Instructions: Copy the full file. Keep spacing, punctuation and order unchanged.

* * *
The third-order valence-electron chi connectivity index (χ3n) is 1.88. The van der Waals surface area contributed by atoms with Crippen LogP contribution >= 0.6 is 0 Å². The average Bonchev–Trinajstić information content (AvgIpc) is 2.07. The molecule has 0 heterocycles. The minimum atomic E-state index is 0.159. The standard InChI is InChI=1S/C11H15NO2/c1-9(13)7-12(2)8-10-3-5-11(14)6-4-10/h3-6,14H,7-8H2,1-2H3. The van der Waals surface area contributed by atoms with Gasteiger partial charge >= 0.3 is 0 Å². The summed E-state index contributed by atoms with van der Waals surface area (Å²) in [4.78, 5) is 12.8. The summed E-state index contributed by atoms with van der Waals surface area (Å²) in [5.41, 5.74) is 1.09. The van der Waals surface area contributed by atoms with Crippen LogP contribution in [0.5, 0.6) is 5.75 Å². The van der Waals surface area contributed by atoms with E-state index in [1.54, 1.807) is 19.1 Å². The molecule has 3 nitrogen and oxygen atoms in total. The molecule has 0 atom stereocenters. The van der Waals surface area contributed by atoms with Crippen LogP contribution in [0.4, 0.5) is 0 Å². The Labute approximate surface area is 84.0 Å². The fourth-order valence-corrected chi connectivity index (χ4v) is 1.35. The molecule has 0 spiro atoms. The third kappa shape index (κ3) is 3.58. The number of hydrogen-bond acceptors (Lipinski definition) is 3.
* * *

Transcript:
The third-order valence-electron chi connectivity index (χ3n) is 1.88. The van der Waals surface area contributed by atoms with Crippen LogP contribution >= 0.6 is 0 Å². The average Bonchev–Trinajstić information content (AvgIpc) is 2.07. The molecule has 0 heterocycles. The minimum atomic E-state index is 0.159. The standard InChI is InChI=1S/C11H15NO2/c1-9(13)7-12(2)8-10-3-5-11(14)6-4-10/h3-6,14H,7-8H2,1-2H3. The van der Waals surface area contributed by atoms with Gasteiger partial charge >= 0.3 is 0 Å². The summed E-state index contributed by atoms with van der Waals surface area (Å²) in [4.78, 5) is 12.8. The summed E-state index contributed by atoms with van der Waals surface area (Å²) in [5.41, 5.74) is 1.09. The van der Waals surface area contributed by atoms with Crippen LogP contribution in [0.5, 0.6) is 5.75 Å². The van der Waals surface area contributed by atoms with E-state index in [1.54, 1.807) is 19.1 Å². The molecule has 3 nitrogen and oxygen atoms in total. The molecule has 0 atom stereocenters. The van der Waals surface area contributed by atoms with Crippen LogP contribution in [0.4, 0.5) is 0 Å². The Labute approximate surface area is 84.0 Å². The fourth-order valence-corrected chi connectivity index (χ4v) is 1.35. The molecule has 0 spiro atoms. The third kappa shape index (κ3) is 3.58. The number of hydrogen-bond acceptors (Lipinski definition) is 3.